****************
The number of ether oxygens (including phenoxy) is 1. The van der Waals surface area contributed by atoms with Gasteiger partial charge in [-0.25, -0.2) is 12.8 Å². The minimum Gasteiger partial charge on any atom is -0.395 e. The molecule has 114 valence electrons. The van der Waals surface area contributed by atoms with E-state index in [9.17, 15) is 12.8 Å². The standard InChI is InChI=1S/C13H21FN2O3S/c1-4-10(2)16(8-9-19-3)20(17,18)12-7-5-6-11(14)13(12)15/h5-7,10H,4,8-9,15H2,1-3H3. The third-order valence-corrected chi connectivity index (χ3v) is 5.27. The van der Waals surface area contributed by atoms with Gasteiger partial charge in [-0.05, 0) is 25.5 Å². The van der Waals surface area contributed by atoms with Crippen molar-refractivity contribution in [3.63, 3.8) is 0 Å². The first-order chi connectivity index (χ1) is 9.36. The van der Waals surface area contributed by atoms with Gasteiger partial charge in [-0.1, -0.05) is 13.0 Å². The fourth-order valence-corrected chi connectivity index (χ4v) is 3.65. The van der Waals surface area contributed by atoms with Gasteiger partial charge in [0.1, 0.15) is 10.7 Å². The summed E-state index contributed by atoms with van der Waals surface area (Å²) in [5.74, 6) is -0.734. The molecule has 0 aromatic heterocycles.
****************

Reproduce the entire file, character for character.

The number of ether oxygens (including phenoxy) is 1. The van der Waals surface area contributed by atoms with Gasteiger partial charge in [-0.25, -0.2) is 12.8 Å². The minimum Gasteiger partial charge on any atom is -0.395 e. The molecule has 114 valence electrons. The van der Waals surface area contributed by atoms with E-state index in [9.17, 15) is 12.8 Å². The standard InChI is InChI=1S/C13H21FN2O3S/c1-4-10(2)16(8-9-19-3)20(17,18)12-7-5-6-11(14)13(12)15/h5-7,10H,4,8-9,15H2,1-3H3. The third-order valence-corrected chi connectivity index (χ3v) is 5.27. The van der Waals surface area contributed by atoms with Gasteiger partial charge in [-0.05, 0) is 25.5 Å². The van der Waals surface area contributed by atoms with Crippen molar-refractivity contribution in [3.63, 3.8) is 0 Å². The first-order chi connectivity index (χ1) is 9.36. The van der Waals surface area contributed by atoms with Gasteiger partial charge in [-0.1, -0.05) is 13.0 Å². The fourth-order valence-corrected chi connectivity index (χ4v) is 3.65. The van der Waals surface area contributed by atoms with Gasteiger partial charge in [0.1, 0.15) is 10.7 Å². The summed E-state index contributed by atoms with van der Waals surface area (Å²) in [5.74, 6) is -0.734. The molecule has 0 aromatic heterocycles.